June 23, 2014
Operation Brother’s Keeper has entered its grotesque phase. If it didn’t involve the lives, the honor and the liberty of Israelis and Palestinians, one could almost laugh.
But in farce, as in farce - in the end, it always turns into tragedy. The events of the past week have long since passed beyond the sphere of concern for the kidnapped teens, and the grotesqueness of it all is only growing.
It is ridiculous to hear the goals of the operations as proclaimed with unfathomable gravity by politicians, generals and court commentators: “To pulverize the Hamas infrastructure” and “dismember the Palestinian unity government,” as if this were not a recurring nightmare that always ends with Israel losing the upper hand.
From Operation Cast Lead to Operation Pillar of Defense, from one operation to the next, Hamas only keeps getting stronger. It is ridiculous to listen to the finance minister talk of our “children” – why not “babies?” It’s ridiculous to watch as soldiers confiscate computers and office equipment from the offices of news organizations and charities and believe that they have the power to destroy this popular movement.
Ridiculous to watch them stop farmers from reaching their fields and to think that this will bring the yeshiva students home. Ridiculous to see the displays of confiscated weapons: a few knives and rusty rifles laid out on an army blanket. Ridiculous to think that one of the most advanced armies in the world is pursuing a “war” against an army of barefoot peasants. Ridiculous to hear the heroic theories and the glorification of the power of the Israel Defense Forces and to know that despite its name and its reputation it is mainly a police force, with a missing persons department and a traffic department that mans roadblocks.
It is both ridiculous and depressing to see the local news coverage. IDF Spokesman Lt. Col. (res.) Roni Daniel, also known as the defense correspondent for Israel Channel 2 news, recommends extending the military operation indefinitely, no less. A different, daring and co-opted reporter from the channel, embedded with a unit on a “deep raid,” describes what he sees as if it were the Invasion of Normandy.
It’s just Arura, a Palestinian village, described as the “Hamas capital of the West Bank” (I thought that was Hebron), during a wedding. “Is a wedding a good thing?” asks the brigade commander, Asher Ben Lulu, whose Kfir Brigade has a very checkered past of harassing civilians. So much for the wedding, but who cares. The brigade commander admits that his soldiers are now arresting “activists,” not wanted militants (he says they’ve all been taken into custody already,) and pulls out the doomsday weapon: “Every vase” (in the home of a wanted man who is in exile in Turkey,) says Ben Lulu, the assessor, “is worth a lot of money.” The man’s elderly mother was also arrested once. For what? “Terror.” But the soldiers get all it’s inhabitants out of the house before the cameras come, so as not to ruin the party of the televised raid.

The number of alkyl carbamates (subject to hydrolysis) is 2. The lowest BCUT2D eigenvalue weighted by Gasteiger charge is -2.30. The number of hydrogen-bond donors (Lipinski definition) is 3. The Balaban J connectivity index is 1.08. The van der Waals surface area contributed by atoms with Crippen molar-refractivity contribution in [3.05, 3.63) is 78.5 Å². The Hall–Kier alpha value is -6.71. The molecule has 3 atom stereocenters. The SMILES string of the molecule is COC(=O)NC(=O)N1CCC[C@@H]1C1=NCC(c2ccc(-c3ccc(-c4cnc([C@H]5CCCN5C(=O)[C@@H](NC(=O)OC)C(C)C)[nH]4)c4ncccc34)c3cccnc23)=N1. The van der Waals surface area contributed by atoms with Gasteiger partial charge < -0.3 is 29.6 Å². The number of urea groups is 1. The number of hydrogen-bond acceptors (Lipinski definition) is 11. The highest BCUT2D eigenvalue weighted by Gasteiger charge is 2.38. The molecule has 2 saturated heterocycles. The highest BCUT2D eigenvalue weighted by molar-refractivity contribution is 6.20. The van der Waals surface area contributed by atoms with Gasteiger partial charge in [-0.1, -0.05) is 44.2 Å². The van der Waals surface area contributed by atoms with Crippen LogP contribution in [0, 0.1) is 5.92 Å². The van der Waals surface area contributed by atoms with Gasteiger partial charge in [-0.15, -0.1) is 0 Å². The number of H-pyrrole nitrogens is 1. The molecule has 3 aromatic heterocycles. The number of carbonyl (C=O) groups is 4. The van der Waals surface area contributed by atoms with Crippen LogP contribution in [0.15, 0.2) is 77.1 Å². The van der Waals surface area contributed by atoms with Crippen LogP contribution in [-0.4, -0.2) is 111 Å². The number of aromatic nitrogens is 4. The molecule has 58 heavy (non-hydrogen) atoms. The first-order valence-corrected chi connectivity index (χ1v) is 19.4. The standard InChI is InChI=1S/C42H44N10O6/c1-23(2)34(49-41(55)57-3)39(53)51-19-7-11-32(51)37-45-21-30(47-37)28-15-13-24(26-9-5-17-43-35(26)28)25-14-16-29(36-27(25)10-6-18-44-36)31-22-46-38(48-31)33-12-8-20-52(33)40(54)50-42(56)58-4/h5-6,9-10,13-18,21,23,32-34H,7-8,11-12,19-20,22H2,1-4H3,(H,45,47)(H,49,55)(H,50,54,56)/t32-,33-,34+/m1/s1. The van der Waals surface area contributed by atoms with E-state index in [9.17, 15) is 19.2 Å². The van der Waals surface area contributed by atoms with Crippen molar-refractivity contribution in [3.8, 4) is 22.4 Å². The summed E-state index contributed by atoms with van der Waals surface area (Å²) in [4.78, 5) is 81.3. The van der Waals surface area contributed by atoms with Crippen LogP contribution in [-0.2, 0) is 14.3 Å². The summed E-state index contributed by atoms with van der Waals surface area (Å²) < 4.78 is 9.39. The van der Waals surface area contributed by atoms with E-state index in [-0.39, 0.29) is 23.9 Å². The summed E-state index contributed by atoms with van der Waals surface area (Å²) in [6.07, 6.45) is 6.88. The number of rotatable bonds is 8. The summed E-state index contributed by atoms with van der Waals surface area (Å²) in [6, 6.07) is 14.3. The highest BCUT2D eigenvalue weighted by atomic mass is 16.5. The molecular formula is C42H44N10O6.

A different reporter (from the Walla! news website) has a different sort of occasion in Jenin. He too has been conscripted for the propaganda effort; he calls the refugee camp there a “hornets’ nest,” even while noticing an ad for television sets, especially for the World Cup, targeting those vicious beasts. O, hornets’ nest, we have returned to you. And no one says a word about these people’s lives, which have once again been brutally turned upside down, about the anxieties of the children and the troubles of the parents. The Palestinian population is divided into “terror cells.” There are no terrified parents there, no children peeing themselves out of fear, no one with anxiety disorders.
An Israeli woman whose physician husband treats Palestinian children – how noble – suggests that he stop operating on them, and also casually recommends cutting off the power supply to Hebron. She is considered “leftist.” The killings of two Palestinian teens are considered a footnote to the main point, but who dares compare their lives (and deaths) with those of our yeshiva students.
“The sharp scent of za’atar rises from the earth,” rhapsodizes the Channel 2 reporter, against a background of images from the night’s operations, in a place that in my decades of covering I never smelled the sharp scent of za’atar. But I did smell the sharp scent of something else: of that cursed disease that is running rampant.